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Review

Michael review: A comedy on dreams, cinema and human relationships

Cinestaan Rating

Release Date: 09 Feb 2018 / 02hr 16min

Roushni Sarkar

, Cinestaan.com

Witty dialogues, slapstick humour and excellent performances make this comedy-cum-critique a ride worth the time.

Satrajit Sen’s debut film Michael is an entertaining comedy with some brilliant performances. The film essentially rides on slapstick situations and witty dialogues written by Padmanava Dasgupta that evoke laughter while criticizing the present film scenario without getting too preachy.

The story revolves around Michael Khan Sen (Mir Afsar Ali), an amateur theatre director and office clerk who dreams of becoming a famous filmmaker. He is regularly scorned by his wife Shinjini (Swastika Mukherjee) for his daydreaming. One day he loses his job for lying to his boss about Shinjini’s pregnancy to get early leave to rehearse for his play, Romeo Juliet.

A Facebook post leads him to producer Anir Dutta (Arijit Dutta) and Michael convinces him of his ability to direct a film. Incidentally, at the same time police inspector Tina (Arunima Ghosh), who often locks up Michael for being a lookalike of Mir Afsar Ali, introduces him to veteran actor Mayurbahon Chatterjee (Soumitra Chatterjee).

From here on, the film focuses on Michael’s efforts to make the dream film in spite of losing producers repeatedly and the incessant trouble of directing the aged yet charismatic Mayurbahon Chatterjee.

On his journey, Michael loses some of his closest relations but also makes friends who are ready to make sacrifices to achieve a dream together.

Michael, the film, establishes that director Satrajit Sen not only wants to tell the story of an ambitious man but also wants to ensure that the audience is thoroughly entertained. While the first half is replete with comic scenes, it does get monotonous at times. However, the intensity of the plot in the second half brings the film back on its feet.

Sen has intentionally added shades to the characters of Michael, Mayurbahon, Meher Khanna (Tonushree Chakraborty), Bhaja Da (Kanchan Mallick) and Michael’s assistant Rani (Sayani Dutta) to make them appear comic. While Michael’s attempt to justify his carelessness towards his wife by drawing up references of legends from the film industry creates hilarious moments of slapstick comedy, there are also elements of characterization and punch lines that are subtly adult in content.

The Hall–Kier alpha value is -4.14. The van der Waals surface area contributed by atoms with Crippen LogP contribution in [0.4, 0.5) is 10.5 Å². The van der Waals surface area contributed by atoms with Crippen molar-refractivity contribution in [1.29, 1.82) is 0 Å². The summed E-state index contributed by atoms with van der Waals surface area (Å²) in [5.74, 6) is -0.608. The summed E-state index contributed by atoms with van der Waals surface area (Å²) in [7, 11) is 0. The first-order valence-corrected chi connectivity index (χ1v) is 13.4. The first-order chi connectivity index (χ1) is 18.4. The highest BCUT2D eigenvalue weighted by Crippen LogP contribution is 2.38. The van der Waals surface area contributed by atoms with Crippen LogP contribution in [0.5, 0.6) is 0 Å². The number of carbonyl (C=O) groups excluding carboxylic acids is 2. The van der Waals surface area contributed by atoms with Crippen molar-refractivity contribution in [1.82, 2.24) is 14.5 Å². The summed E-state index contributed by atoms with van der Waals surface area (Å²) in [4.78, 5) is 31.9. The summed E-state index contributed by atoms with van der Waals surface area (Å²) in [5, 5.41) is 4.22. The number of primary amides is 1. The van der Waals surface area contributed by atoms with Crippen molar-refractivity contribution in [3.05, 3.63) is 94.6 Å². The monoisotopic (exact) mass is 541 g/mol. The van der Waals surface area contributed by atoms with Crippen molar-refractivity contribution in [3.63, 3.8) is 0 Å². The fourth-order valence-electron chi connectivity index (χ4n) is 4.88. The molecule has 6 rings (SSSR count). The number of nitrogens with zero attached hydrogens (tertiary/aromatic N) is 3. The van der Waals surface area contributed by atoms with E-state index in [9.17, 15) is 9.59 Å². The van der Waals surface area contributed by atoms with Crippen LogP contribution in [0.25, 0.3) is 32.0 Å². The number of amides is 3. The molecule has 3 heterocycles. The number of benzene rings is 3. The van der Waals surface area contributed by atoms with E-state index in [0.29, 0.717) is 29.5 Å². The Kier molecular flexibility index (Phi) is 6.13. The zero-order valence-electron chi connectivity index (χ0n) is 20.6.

The hilarity and absurdity of the films that Michael Khan Sen attempts to make with all his focus and might critiques the present trend of making pseudo-intellectual films. It also throws light on the politics that often brings such films to the limelight but makes sure not to underestimate the power of the audience as well.

Soumitra Chatterjee delivers an outstanding performance as the aged yet charismatic Mayurbahon who believes in living life to the brim. His portrayal retains the grace of the character who is always ready to have a good time with young ladies or a chat over drinks, if not pass out on drugs. Chatterjee successfully etches out an adorable image that surpasses his on-screen image and reflects on the off-screen person that he is.

Mir Afsar Ali, known for his hilarious and witty anchoring in both television and radio shows, excels in bringing out the various shades in Michael Khan Sen. He is natural in the comic moments and dramatic in the others. He creates laugh-out-loud and emotionally charged moments with equal ease.

Arunima Ghosh dramatically brings out the tenderness in the 'bold cop' act with a sense of warmth. Both Swastika Mukherjee as Michael’s realistic and dejected wife and Tonushree Chakraborty as his supportive and generous girlfriend deliver winning performances. Kanchan Mallick is naturally hilarious as Bhaja Da and Sayani Dutta exploits her potential well.

Though the background score does not add much to the drama of the film, Indrajit Dey’s compositions and the renditions of Rekha Bhardwaj, Shafqat Amanat Ali, Timir Biswas, Madhubanti Bagchi and Robica Chaudhuri definitely elevate the plot at certain points.

Michael is an honest film on dreams, good intentions and human relationships. In this comedy caper the protagonist from a lower social background emerges victorious with his humour and tactics, and initiates a revolution. Here, the attempt to bring a change through the fulfilment of a dream is achieved with a collective effort, with the protagonist Michael at the centre.